Saturday, June 27, 2015


School's out for summer!

The agility field got cut the other night!

I have some workshops to pull together and some online teaching to do but my time is MY time.

The list is long of things to do for others, to get ready for fall. We have guests coming to stay.

It's all good.


Tuesday, June 16, 2015

Growing Confidence ....Tincture of Time

When Dora arrived she was sweet as sweet could be. Except when she wasn't. She terriered like a boss at times but also shivered and shook and was scared of so many things it was close to impossible develop a plan to start "fixing" her.

The first time she met Wilkie she hid behind me and SCREAMED for a solid 10 minutes.

She's lived with us over a year and I had ambitions to "solve" her issues with a program of careful desensitization and classes. Then I realized I lived in the middle of a lake, on a large farm, and had too many jobs already.

Little Dora was going to have to carry more than her fair share of the weight for fixing herself.


Blow me over with a feather ... not wholly, not to my usual standard but Dora is learning despite me.

She swims, She plays nicely. In the last month she has coped with lots.  Her Aunt Sheila came and stayed the night with dogs she has loved but struggled with (mostly her brother!) and she loved every minute of it. Two other overnight guests and my mum and aunt - also tick tick check check after a little yelling about being a terrier. She is accepting Thea yelling her rather than sharing beds and rarely rolls Yen even if overwrought. Her recall is quite incredible and her manners around farm animals and equipment improves daily. She sits, and crates without issue. She likes scenting and loves to play train. She has strong personal, toy and food play skills. She lets me trim her nails without eating me and I've recently started hand stripping her and still have all my fingers accounted for. We spend less than half an hour a month on anything but handling skills and perhaps 2 minutes three times a week on those. But we spend time together. She is walked daily, and does chores with us. She is handled in bed and fed in her crate. All those interactions in a safe consistent way add up it seems.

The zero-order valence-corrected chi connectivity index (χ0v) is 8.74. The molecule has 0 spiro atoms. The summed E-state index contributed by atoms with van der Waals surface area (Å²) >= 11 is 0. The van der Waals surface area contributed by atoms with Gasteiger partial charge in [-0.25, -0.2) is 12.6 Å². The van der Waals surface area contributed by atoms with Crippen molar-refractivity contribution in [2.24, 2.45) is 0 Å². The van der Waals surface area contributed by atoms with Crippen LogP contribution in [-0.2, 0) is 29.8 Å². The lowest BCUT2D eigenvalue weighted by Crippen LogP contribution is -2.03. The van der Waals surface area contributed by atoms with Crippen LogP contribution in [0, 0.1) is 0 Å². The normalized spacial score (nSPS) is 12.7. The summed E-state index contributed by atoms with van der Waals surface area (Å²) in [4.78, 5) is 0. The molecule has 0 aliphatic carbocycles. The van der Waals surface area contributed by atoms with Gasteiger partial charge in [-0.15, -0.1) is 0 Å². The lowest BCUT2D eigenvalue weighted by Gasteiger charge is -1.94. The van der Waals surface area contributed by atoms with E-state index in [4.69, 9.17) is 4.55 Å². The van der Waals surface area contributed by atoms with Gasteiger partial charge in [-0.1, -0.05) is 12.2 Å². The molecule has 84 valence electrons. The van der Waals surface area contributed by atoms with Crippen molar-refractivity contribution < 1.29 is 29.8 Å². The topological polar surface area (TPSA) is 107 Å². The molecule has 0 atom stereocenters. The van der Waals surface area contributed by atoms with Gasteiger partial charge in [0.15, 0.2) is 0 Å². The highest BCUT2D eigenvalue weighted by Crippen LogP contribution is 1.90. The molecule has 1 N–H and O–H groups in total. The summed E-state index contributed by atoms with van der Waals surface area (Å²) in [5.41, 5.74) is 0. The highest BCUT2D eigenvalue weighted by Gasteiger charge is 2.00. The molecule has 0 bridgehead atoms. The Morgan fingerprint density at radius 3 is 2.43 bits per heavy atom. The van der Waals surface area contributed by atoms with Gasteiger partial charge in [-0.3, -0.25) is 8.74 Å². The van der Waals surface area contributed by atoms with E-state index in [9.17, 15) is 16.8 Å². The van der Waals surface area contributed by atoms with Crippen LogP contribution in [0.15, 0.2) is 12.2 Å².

We had an emergency trip to the vets last week and while terrified and VERY wiggly Dora never once threatened to eat anyone even with our fingers and various implements stuck in her mouth.

She does the dogwalk and aframe confidently and  can ride the end of the teeter happily. She is booting through jump standards and driving forward. Some cut grass and some training time and I may have a young agility dog to play with. Who might even be able to play in public. As long as the judge and crew are quiet and still anyhow!

It's a pleasure to watch her confidence grow - it's quite funny to see it happen with so little conscious intervention from us.  

No great wisdom here. Just remember when things are tough a plan is important, consistency counts but when time can also be quite magical in the right situations.

Saturday, April 11, 2015


It really could arrive any time.

This was 15 days ago, Now it's mud and snow patches.